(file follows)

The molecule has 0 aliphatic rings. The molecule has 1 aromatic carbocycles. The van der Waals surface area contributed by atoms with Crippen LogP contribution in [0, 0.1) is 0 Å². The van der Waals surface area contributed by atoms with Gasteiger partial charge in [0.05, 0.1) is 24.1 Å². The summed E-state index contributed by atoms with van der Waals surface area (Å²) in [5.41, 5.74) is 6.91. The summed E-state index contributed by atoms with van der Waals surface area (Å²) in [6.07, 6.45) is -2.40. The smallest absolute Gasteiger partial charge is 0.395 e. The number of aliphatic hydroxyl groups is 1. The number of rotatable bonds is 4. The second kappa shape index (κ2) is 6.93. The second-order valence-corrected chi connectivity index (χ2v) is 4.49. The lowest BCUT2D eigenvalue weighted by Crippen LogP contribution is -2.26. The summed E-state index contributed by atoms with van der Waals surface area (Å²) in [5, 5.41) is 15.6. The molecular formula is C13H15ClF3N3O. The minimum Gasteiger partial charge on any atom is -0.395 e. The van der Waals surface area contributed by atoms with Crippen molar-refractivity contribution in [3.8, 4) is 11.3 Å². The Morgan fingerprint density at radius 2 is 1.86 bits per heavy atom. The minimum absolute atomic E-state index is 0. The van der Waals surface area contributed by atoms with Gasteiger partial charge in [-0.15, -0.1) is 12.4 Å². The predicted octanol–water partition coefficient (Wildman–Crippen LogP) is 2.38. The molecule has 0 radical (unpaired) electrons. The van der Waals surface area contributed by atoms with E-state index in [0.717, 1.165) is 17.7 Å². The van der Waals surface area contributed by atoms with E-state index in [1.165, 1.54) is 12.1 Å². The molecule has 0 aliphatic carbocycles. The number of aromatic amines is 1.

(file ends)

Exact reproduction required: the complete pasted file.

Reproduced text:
The molecule has 0 aliphatic rings. The molecule has 1 aromatic carbocycles. The van der Waals surface area contributed by atoms with Crippen LogP contribution in [0, 0.1) is 0 Å². The van der Waals surface area contributed by atoms with Gasteiger partial charge in [0.05, 0.1) is 24.1 Å². The summed E-state index contributed by atoms with van der Waals surface area (Å²) in [5.41, 5.74) is 6.91. The summed E-state index contributed by atoms with van der Waals surface area (Å²) in [6.07, 6.45) is -2.40. The smallest absolute Gasteiger partial charge is 0.395 e. The number of aliphatic hydroxyl groups is 1. The number of rotatable bonds is 4. The second kappa shape index (κ2) is 6.93. The second-order valence-corrected chi connectivity index (χ2v) is 4.49. The lowest BCUT2D eigenvalue weighted by Crippen LogP contribution is -2.26. The summed E-state index contributed by atoms with van der Waals surface area (Å²) in [5, 5.41) is 15.6. The molecular formula is C13H15ClF3N3O. The minimum Gasteiger partial charge on any atom is -0.395 e. The van der Waals surface area contributed by atoms with Crippen molar-refractivity contribution in [3.8, 4) is 11.3 Å². The Morgan fingerprint density at radius 2 is 1.86 bits per heavy atom. The minimum absolute atomic E-state index is 0. The van der Waals surface area contributed by atoms with Gasteiger partial charge in [-0.15, -0.1) is 12.4 Å². The predicted octanol–water partition coefficient (Wildman–Crippen LogP) is 2.38. The molecule has 0 radical (unpaired) electrons. The van der Waals surface area contributed by atoms with E-state index in [0.717, 1.165) is 17.7 Å². The van der Waals surface area contributed by atoms with E-state index in [1.165, 1.54) is 12.1 Å². The molecule has 0 aliphatic carbocycles. The number of aromatic amines is 1.